Federal court rejects D.C. ‘good reason’ requirement for concealed carry
By Chris Eger
D.C. Attorney General Karl Racine said the District would continue to fight the case, and for now at least, the good reason requirement is still active. (Photo: Carolyn Kaster/AP)
The U.S. Appeals Court handed a victory to gun rights advocates seeking to overturn the District of Columbia’s strict “may-issue” policy for issuing concealed carry permits.
The three-judge panel issued a permanent injunction Tuesday prohibiting city authorities from enforcing a “good reason” test as part of its gun licensing program, which has resulted in more permits declined than granted and has effectively barred most people from exercising Second Amendment rights outside their home.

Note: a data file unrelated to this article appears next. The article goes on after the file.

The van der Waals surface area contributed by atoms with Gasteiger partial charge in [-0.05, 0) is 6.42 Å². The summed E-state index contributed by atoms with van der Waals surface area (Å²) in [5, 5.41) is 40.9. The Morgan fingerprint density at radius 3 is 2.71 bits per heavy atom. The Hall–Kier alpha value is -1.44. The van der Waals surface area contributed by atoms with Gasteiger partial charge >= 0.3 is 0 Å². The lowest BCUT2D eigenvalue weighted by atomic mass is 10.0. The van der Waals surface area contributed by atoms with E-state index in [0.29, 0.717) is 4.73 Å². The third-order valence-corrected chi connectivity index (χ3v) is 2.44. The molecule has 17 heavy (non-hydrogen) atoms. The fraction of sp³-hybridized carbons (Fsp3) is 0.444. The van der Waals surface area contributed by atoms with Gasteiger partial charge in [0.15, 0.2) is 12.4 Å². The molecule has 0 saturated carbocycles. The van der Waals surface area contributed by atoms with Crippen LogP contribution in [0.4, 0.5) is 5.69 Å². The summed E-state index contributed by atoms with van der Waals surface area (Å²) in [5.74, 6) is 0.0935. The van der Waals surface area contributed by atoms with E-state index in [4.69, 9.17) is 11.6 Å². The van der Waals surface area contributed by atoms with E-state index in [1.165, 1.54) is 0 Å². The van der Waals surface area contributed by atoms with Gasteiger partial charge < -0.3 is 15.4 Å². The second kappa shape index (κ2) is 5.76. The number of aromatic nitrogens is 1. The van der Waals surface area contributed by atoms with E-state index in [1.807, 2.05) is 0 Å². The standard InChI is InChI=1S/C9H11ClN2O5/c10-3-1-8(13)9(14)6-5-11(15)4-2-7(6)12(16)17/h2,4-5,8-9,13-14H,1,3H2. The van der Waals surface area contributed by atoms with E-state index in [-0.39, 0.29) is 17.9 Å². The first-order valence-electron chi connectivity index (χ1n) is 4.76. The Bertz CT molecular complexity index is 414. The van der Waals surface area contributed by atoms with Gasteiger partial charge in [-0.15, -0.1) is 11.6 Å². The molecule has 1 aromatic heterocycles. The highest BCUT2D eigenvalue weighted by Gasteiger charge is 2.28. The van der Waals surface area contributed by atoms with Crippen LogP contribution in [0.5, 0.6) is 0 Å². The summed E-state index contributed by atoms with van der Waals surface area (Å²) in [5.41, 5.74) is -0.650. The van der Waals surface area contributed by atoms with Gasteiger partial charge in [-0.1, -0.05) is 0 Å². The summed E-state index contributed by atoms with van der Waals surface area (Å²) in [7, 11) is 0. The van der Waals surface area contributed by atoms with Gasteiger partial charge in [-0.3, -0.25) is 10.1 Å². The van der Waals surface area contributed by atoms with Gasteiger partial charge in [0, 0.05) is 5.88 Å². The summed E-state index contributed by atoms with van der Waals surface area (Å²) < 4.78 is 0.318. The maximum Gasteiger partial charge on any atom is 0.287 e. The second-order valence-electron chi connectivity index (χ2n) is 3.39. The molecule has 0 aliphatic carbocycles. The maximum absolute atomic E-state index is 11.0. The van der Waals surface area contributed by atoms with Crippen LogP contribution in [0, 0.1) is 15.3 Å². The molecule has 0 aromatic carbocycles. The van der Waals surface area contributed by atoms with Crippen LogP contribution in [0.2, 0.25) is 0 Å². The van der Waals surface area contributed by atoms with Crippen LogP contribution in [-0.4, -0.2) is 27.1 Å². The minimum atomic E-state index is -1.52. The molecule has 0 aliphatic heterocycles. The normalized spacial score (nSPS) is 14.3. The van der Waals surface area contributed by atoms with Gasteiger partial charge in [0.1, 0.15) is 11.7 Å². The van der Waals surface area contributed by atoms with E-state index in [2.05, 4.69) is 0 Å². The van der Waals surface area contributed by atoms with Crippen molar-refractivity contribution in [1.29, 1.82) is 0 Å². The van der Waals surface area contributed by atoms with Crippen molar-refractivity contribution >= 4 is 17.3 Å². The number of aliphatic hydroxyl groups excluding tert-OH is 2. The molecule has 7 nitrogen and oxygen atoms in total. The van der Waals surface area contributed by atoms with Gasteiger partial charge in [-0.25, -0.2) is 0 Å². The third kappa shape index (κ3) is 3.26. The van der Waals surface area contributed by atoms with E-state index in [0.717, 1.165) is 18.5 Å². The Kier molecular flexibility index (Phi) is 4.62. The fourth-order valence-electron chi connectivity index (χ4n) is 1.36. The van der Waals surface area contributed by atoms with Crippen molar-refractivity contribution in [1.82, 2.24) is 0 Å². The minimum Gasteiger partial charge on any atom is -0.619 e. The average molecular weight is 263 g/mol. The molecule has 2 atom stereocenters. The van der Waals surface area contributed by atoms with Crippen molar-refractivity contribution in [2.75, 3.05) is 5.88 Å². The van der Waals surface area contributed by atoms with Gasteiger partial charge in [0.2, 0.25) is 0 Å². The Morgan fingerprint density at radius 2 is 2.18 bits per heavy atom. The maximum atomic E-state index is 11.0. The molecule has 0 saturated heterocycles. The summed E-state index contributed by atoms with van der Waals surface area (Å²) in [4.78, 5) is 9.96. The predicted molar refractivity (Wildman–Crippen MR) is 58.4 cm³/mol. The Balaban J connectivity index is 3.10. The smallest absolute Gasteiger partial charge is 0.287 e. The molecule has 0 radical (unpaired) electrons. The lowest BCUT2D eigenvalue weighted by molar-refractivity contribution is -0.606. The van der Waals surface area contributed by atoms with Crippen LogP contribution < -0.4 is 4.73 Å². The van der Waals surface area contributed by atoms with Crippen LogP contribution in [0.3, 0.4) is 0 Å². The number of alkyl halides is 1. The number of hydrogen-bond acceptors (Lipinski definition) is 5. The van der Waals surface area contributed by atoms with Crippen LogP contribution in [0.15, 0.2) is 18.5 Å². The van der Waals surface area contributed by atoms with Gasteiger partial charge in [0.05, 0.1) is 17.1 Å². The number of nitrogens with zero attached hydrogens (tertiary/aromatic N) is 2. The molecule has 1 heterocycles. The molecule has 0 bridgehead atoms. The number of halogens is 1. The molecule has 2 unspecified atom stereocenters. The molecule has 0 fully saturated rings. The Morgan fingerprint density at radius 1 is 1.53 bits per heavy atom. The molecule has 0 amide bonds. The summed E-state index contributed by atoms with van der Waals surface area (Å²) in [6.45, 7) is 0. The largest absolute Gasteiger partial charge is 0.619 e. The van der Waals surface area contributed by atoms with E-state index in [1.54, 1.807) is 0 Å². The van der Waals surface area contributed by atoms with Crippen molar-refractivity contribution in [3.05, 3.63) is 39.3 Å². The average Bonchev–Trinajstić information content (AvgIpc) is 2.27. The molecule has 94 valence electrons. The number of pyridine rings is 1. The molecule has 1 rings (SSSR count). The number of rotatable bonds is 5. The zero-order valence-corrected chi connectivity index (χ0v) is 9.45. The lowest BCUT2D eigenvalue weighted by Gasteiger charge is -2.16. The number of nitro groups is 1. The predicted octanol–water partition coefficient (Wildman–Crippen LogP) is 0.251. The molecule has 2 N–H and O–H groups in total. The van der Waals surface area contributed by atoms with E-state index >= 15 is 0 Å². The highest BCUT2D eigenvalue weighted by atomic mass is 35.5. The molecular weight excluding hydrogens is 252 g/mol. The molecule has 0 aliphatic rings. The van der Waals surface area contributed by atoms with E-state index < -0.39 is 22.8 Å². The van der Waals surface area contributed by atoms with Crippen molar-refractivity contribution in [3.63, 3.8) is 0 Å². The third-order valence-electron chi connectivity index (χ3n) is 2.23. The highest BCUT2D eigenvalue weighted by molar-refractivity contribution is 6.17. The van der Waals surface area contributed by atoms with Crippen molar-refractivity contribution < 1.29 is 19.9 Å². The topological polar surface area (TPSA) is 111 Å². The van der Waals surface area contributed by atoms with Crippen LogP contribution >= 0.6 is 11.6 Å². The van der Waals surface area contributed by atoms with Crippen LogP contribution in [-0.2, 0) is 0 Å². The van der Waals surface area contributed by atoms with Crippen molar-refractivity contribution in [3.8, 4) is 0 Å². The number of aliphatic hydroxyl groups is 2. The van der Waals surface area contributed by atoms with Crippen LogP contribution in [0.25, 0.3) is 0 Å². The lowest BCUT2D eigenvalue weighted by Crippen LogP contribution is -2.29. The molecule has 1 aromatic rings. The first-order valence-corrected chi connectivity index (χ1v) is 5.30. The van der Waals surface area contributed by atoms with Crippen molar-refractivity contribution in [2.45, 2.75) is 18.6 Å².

“To be sure, the good-reason law leaves each D.C. resident some remote chance of one day carrying in self-defense, but that isn’t the question,” said Judge Thomas Beall Griffith in his majority opinion. “The Second Amendment doesn’t secure a right to have some chance at self-defense. Again, at a minimum, the Amendment’s core must protect carrying given the risks and needs typical of law-abiding citizens. That is a right that most D.C. residents can never exercise, by the law’s very design.”
Judge Karen Lecraft Henderson wrote a dissenting opinion, saying the District’s good reason regulation passed muster and that, while the Second